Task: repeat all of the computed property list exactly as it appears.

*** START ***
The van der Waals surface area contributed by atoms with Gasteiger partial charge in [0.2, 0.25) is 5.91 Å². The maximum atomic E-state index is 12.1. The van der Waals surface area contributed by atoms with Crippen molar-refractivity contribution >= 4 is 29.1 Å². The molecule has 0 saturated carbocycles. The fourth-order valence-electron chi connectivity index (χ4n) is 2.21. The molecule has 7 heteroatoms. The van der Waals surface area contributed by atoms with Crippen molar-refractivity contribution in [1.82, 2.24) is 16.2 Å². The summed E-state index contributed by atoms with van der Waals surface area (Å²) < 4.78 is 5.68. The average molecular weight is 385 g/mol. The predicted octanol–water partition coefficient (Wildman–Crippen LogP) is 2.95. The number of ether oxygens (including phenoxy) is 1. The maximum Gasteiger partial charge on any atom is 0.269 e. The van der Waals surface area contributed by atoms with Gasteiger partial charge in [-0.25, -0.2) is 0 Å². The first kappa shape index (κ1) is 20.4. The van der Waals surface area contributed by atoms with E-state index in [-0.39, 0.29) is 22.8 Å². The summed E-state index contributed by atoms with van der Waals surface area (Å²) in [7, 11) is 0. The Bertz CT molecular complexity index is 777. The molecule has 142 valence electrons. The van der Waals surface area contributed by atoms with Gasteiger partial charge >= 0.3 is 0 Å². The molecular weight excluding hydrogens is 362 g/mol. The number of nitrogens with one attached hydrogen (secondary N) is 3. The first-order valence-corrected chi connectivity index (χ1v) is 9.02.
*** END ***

The van der Waals surface area contributed by atoms with Gasteiger partial charge in [0.2, 0.25) is 5.91 Å². The maximum atomic E-state index is 12.1. The van der Waals surface area contributed by atoms with Crippen molar-refractivity contribution >= 4 is 29.1 Å². The molecule has 0 saturated carbocycles. The fourth-order valence-electron chi connectivity index (χ4n) is 2.21. The molecule has 7 heteroatoms. The van der Waals surface area contributed by atoms with Crippen molar-refractivity contribution in [1.82, 2.24) is 16.2 Å². The summed E-state index contributed by atoms with van der Waals surface area (Å²) < 4.78 is 5.68. The average molecular weight is 385 g/mol. The predicted octanol–water partition coefficient (Wildman–Crippen LogP) is 2.95. The number of ether oxygens (including phenoxy) is 1. The maximum Gasteiger partial charge on any atom is 0.269 e. The van der Waals surface area contributed by atoms with Gasteiger partial charge in [-0.25, -0.2) is 0 Å². The first kappa shape index (κ1) is 20.4. The van der Waals surface area contributed by atoms with E-state index in [-0.39, 0.29) is 22.8 Å². The summed E-state index contributed by atoms with van der Waals surface area (Å²) in [7, 11) is 0. The Bertz CT molecular complexity index is 777. The molecule has 142 valence electrons. The van der Waals surface area contributed by atoms with Gasteiger partial charge >= 0.3 is 0 Å². The molecular weight excluding hydrogens is 362 g/mol. The number of nitrogens with one attached hydrogen (secondary N) is 3. The first-order valence-corrected chi connectivity index (χ1v) is 9.02.